Dalai Lama: Behind Our Anxiety, the Fear of Being Unneeded
NYTimes OpEd by H.H. The Dalai Lama & Arthur C. Brooks, 11/4/2016
Reflection by Mary E. Latela 7/9/2017
This elegant op-ed piece is like a strong tonic, needed to build up the rather dismal attitude of so many, particularly persons who are elderly, that they are not needed anymore. The result of research is that people who do not feel needed die prematurely. And if they survive, they do not feel joy in every day.
His Holiness explains: “Being needed does not entail selfish pride or unhealthy attachment to the worldly esteem of others. Rather, it consists of a natural human hunger to serve our fellow men and women. As the 13th-century Buddhist sages taught, ‘If one lights a fire for others, it will also brighten one’s own way.’”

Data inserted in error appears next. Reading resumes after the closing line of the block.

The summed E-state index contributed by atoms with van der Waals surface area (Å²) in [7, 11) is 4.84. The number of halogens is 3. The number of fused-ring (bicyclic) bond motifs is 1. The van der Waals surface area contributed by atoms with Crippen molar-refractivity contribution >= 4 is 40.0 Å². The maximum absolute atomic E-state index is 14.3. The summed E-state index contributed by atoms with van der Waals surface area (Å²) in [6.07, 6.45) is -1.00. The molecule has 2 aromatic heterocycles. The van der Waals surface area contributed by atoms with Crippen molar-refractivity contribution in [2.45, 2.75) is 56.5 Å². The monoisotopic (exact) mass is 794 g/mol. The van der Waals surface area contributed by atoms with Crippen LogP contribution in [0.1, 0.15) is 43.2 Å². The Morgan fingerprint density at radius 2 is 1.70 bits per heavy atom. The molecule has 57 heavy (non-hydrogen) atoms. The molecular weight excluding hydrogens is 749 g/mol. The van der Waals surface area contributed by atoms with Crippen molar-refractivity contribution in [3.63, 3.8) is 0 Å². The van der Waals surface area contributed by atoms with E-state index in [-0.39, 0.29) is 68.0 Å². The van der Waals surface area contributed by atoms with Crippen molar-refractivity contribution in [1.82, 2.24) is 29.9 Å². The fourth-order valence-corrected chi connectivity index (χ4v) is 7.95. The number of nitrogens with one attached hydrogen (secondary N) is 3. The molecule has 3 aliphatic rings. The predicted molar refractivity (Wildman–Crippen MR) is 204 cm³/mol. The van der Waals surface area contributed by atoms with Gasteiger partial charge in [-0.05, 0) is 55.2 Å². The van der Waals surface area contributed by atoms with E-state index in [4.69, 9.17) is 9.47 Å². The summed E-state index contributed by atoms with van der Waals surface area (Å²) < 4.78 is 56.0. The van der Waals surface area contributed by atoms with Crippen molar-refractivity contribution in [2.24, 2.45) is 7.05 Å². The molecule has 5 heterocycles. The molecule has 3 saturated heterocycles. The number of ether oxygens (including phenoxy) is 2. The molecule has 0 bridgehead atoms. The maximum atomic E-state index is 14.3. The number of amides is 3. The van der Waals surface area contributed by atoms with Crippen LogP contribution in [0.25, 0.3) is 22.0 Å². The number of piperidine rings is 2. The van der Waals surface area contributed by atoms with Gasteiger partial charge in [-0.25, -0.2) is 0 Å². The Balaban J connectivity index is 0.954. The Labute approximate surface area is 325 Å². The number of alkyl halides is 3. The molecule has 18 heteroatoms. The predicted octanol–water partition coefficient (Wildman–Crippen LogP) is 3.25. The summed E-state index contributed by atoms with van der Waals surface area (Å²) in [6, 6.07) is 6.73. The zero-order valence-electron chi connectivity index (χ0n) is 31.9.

How do we counter this dangerous feeling? We choose to help others. We choose to do what we can – even if that is limited – to bring compassion and forgiveness and courage to this busy world. It has to work both ways. I recall my own aunts reaching exhaustion by trying to take care of everyone else’s needs and not attending to their own real, legitimate needs for comfort, rest, appreciation …. an occasional cup of tea.
As we approach those years when it is harder to do everything we used to do, or harder to do very strenuous tasks, it is wonderful and just and perfect to know that others share their love and compassion with us.
The Dalai Lama notes: “Many are confused and frightened to see anger and frustration sweeping like wildfire across societies that enjoy historic safety and prosperity. But their refusal to be content with physical and material security actually reveals something beautiful: a universal human hunger to be needed. Let us work together to build a society that feeds this hunger.”